Back in 2013, I wrote about my ideas for using a Fisheye lens. What I did not say was how easy it was to leave the Fisheye lens on the camera. Case in point was this day in Epcot. My family started the day with a FastPass+ at Test Track. I had an idea for the Fisheye lens for ride shots. Why I was not thrilled with the ride photos I got, I did really like using the Fisheye on the cars in the show room area of the attraction.
Chevrolet Corvette on display inside Test Track through a Fisheye lens.
Nikon D750/Sigma 15mm, 1/25s, f/4, ISO 6400, EV 0.
After Test Track, we walked across the plaza on our way for our lunch dining reservation and I could not resist this photo. It is not often I have gotten such nice clouds in the middle of a Florida day on my visits.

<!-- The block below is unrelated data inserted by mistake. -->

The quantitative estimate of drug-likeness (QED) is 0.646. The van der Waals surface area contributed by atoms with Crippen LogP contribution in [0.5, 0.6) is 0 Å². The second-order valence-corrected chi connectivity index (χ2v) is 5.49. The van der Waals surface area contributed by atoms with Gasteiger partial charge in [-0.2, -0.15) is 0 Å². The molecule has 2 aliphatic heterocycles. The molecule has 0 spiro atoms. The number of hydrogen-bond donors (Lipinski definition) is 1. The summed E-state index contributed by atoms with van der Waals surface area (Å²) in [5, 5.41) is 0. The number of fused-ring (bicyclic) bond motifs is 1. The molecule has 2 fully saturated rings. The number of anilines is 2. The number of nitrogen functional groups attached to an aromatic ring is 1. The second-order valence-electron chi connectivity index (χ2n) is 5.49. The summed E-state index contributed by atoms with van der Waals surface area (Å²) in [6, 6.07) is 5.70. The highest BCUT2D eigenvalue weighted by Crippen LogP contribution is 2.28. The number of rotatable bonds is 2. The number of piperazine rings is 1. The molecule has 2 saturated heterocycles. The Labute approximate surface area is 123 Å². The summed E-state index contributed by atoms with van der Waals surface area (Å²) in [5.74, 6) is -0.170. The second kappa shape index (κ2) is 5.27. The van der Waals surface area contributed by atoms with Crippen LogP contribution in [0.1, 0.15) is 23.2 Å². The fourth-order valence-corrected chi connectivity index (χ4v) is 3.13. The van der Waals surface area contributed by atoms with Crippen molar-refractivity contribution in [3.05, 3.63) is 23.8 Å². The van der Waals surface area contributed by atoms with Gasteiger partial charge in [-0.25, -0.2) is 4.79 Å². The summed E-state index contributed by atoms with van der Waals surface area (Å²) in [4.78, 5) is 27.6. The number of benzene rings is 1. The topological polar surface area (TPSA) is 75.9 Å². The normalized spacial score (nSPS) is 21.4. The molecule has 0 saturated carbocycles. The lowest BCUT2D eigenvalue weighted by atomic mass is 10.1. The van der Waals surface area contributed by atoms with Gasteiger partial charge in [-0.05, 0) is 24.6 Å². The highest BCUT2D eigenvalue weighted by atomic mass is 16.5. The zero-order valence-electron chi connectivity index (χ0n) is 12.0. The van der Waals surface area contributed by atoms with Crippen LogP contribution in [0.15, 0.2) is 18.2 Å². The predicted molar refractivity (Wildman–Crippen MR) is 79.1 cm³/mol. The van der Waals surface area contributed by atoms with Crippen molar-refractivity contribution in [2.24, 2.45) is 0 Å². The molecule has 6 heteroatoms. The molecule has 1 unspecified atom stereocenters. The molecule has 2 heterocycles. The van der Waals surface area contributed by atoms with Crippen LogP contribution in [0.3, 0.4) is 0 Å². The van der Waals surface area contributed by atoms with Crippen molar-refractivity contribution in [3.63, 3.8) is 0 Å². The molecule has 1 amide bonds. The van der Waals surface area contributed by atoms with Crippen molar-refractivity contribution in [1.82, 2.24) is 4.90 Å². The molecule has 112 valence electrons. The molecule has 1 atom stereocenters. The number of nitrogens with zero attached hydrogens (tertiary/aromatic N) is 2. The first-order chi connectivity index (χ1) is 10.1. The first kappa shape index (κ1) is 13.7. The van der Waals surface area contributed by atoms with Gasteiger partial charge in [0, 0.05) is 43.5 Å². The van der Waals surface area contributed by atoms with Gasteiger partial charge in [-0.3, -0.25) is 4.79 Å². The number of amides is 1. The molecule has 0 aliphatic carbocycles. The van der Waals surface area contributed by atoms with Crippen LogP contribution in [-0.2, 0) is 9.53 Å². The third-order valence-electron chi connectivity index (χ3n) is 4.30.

People walk past Pin Central through a Fisheye lens.
Nikon D750/Sigma 15mm, 1/640s, f/8, ISO 100, EV 0.
Call me lazy or creative but I left the Fisheye lens on my camera for our lunch at the Garden Grill in The Land pavilion. I especially liked how the distortion of the lens worked with Pluto’s nose.
A couple gets a hug from Pluto in the Garden Grill through a Fisheye lens.
Nikon D750/Sigma 15mm, 1/125s, f/4, ISO 5600, EV 0.
What’s a day at Epcot without a monorail photo? Right, not a good one so here it is. Yep, never did take the Fisheye off as we headed out of the park.
Monorail Green heading into Epcot through a Fisheye lens.
Nikon D750/Sigma 15mm, 1/320s, f/8, ISO 100, EV 0.
One of the best exercises a photographer can do is take a prime (non-zoom) lens and use it all day. If the prime lens happens to be a Fisheye lens, then enjoy the day!